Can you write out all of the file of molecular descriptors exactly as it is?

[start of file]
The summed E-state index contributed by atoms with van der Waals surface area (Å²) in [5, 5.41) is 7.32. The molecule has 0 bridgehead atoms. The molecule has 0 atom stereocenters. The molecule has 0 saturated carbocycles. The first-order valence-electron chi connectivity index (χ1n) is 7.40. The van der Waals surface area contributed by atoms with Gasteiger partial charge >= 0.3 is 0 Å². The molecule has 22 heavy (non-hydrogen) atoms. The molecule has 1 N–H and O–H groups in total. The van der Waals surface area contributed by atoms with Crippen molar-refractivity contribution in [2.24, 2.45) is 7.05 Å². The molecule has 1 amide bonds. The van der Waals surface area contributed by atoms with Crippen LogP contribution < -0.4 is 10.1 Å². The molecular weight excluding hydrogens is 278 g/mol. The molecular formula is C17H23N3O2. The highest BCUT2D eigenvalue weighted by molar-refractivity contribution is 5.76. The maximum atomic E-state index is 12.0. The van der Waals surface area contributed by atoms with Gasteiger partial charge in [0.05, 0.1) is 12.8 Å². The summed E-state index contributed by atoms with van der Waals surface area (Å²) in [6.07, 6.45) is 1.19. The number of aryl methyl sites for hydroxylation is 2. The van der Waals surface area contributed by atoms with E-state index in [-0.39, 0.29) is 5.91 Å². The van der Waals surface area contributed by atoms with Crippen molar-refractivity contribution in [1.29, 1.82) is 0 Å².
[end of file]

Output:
The summed E-state index contributed by atoms with van der Waals surface area (Å²) in [5, 5.41) is 7.32. The molecule has 0 bridgehead atoms. The molecule has 0 atom stereocenters. The molecule has 0 saturated carbocycles. The first-order valence-electron chi connectivity index (χ1n) is 7.40. The van der Waals surface area contributed by atoms with Gasteiger partial charge >= 0.3 is 0 Å². The molecule has 22 heavy (non-hydrogen) atoms. The molecule has 1 N–H and O–H groups in total. The van der Waals surface area contributed by atoms with Crippen molar-refractivity contribution in [2.24, 2.45) is 7.05 Å². The molecule has 1 amide bonds. The van der Waals surface area contributed by atoms with Crippen LogP contribution < -0.4 is 10.1 Å². The molecular weight excluding hydrogens is 278 g/mol. The molecular formula is C17H23N3O2. The highest BCUT2D eigenvalue weighted by molar-refractivity contribution is 5.76. The maximum atomic E-state index is 12.0. The van der Waals surface area contributed by atoms with Gasteiger partial charge in [0.05, 0.1) is 12.8 Å². The summed E-state index contributed by atoms with van der Waals surface area (Å²) in [6.07, 6.45) is 1.19. The number of aryl methyl sites for hydroxylation is 2. The van der Waals surface area contributed by atoms with E-state index in [-0.39, 0.29) is 5.91 Å². The van der Waals surface area contributed by atoms with Crippen molar-refractivity contribution in [1.29, 1.82) is 0 Å².